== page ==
A Real Fixer-Upper

“I’m gonna fix you up with my friend!”

Worst phrase ever.

We hear it all the time, “fix you up”, but really, what does that mean? Am I broken, doomed to remain non-functioning until I’ve met your friend, or any other person you thing is going to magically remedy my state of disrepair? I’ve made it to twenty-eight years old and still remained a contributing member of society without breaking down on the side of the road like some old-as-dirt hoopdy. How does one spell hoopdy, anyway?

Same with all the other bullshit terms. Your other half, the one that completes you, whatever other mumblings are out there. Your other half? Really? Are you telling me I’ve been an incomplete, half a person for the past twelve years? Which half? Right, left, upper, lower? *pats self down* Everything seems to be there. Maybe it’s all been a sick delusion. Or I’m half prosthetic. When I meet “the one”, I’ll be put under anesthesia and my real limbs will finally be given to me. Completing me? Am I stumbling around in the dark, trying to find my missing piece? This connotation is even worse, it almost implies that your S.O. is only a piece of you… which would indicate they were even more incomplete than you.

The fact of the matter is, if you’re someone who believes you have to be with someone to reach your full potential in life, that’s fine. But not everyone feels that way. Leave us normal people alone.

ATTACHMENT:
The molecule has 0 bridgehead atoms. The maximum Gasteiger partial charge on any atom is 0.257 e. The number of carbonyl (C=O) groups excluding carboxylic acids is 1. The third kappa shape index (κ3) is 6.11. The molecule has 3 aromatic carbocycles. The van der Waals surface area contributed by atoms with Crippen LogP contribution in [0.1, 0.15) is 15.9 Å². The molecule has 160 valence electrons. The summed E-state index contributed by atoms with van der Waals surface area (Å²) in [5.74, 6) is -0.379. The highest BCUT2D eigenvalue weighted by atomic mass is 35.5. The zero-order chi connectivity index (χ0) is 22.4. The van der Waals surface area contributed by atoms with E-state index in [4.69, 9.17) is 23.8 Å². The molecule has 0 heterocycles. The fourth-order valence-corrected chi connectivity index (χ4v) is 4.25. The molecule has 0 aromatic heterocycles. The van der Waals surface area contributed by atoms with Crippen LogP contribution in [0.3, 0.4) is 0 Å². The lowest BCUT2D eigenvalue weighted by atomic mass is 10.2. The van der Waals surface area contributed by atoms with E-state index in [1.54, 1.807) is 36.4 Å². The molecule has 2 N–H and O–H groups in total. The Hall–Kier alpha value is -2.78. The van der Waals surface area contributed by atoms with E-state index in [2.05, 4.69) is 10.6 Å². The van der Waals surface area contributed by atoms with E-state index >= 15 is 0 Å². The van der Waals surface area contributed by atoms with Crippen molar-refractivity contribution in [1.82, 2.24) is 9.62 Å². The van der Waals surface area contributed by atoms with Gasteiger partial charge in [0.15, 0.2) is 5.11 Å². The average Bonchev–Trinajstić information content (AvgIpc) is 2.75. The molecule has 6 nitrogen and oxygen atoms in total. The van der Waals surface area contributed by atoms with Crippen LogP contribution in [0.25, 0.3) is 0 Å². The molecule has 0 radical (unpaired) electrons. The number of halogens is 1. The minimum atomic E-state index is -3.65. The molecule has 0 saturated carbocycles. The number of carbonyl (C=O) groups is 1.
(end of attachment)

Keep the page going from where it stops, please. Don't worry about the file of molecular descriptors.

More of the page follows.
We all know the commercials and ads are all about the sex. Sex sex sex. But let’s face it ladies, they cater to us with the love angle. Let’s look at the jewelry commercials. Not only do that pigeon-hole us into diamond-chasing lunatics, but they’ve brainwashed us to believe the only way to get that jewelry is to be in love. There was an ad campaign from De Beers going on awhile ago that women can buy their own damn diamond rings (I am happy to be one of those awesome women!), but it was short-lived. I wish I could find them all. Sadly, some of the ads were a bit patronizing, but I think the idea was awesome. A lot of people cited “feminism” as the driving force behind it, but I think it’s just plain common sense. If I want something sparkly, and I can just march my ass to the store and buy it. And I’ll wear it on whatever damn finger I please!

Let’s move on to the sick twisted standards we hold our celebrities to. Any male celeb goes through an ugly public breakup and he’s a “newly single bachelor” while the females are “brokenhearted” or “lovelorn” despite their smiling faces. I’d like to preface this next by saying I don’t even like Jennifer Aniston, but I wish we would all just leave her the fuck alone. I wrote something about her a long time ago, and everything I’ve said STILL stands. The woman is single, and has a career, and she has said up and down and in as many languages as she knows that she’s pleased with her life. Why do we keep questioning her happiness? Her husband left her for another woman, of course she was going to be pissed and miserable. (Another disclaimer, I’m a big fan of the Jolie-Pitt clan, just further supporting my position on this). Furthermore, why would you expect her to start dating someone new. I repeat. Her husband. LEFT her. Not a boyfriend of five months, not some fling. Her husband. Vows. But nooo, for a year she was pestered on a daily basis trying to find out who she was seeing, when she was going to get married again. Maybe she doesn’t want to ever get married again. Would you?